Putin signs bill outlawing Russia’s other president
Russian President Vladimir Putin has approved a law that officially bans the existence of any other "president" within the country, putting an end to a long-running legal dispute.
Since 1991 and the fall of the Soviet Union, the head of the Republic of Tatarstan, a region in European Russia, has been referred to as its president. It is the only part of Russia to give this title to its regional leader, and that had been a cause of dispute between Moscow and Kazan. Tatarstan has now been given until June 2022 to change the name of the role.
“The title of the post of the highest official of a subject of the Russian Federation is ‘head,’” the new law says. “Such a title may not contain words and phrases constituting the title of the head of state, the President of the Russian Federation.”
The naming dispute between Moscow and Kazan has been ongoing for years and began to gain more prominence in 2017, when the Tatarstan agreement on autonomy expired. The region claims that, as Russia is a federation, each individual subject has the right to choose the name of its own leader. Now, despite the Tatarstan State Council voting against the bill, it will be forced to make the change.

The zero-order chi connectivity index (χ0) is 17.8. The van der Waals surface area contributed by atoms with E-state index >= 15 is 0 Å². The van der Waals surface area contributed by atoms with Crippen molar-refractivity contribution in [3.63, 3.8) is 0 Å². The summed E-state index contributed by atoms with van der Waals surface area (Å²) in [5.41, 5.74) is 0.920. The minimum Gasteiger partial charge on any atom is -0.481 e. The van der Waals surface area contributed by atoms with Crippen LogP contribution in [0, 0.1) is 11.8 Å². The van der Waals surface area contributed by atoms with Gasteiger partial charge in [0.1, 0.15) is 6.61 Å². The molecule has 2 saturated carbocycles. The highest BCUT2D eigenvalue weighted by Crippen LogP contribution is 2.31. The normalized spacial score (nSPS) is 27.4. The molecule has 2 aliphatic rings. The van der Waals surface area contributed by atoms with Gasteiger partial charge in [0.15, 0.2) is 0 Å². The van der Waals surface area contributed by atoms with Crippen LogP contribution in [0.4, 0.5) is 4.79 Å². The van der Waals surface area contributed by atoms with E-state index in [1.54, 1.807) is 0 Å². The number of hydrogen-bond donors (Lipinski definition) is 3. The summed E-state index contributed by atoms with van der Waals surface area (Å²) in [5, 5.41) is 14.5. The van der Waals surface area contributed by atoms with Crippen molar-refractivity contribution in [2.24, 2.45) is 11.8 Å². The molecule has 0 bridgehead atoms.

The bill had to be approved by at least two-thirds of the 85 constituent entities of Russia, but was opposed by Kazan. In the opinion of Albert Khabibullin, a senior Tatar politician, specific provisions of the introduced law “contradict the fundamentals of the constitutional order of Russia as a democratic federative state governed by the rule of law.”
In the 1990s, many other regional heads were also called president, including Yakutia, Chechnya, Dagestan, and Udmurtia.
The new law also creates new rules for local heads, such as creating a unified term length of five years, although each region can determine the maximum number of terms a post-holder can serve. Furthermore, a regional leader can be removed from office by the president due to a loss of trust on any grounds, and will lose their job if they are resident abroad or take on the citizenship of a foreign state.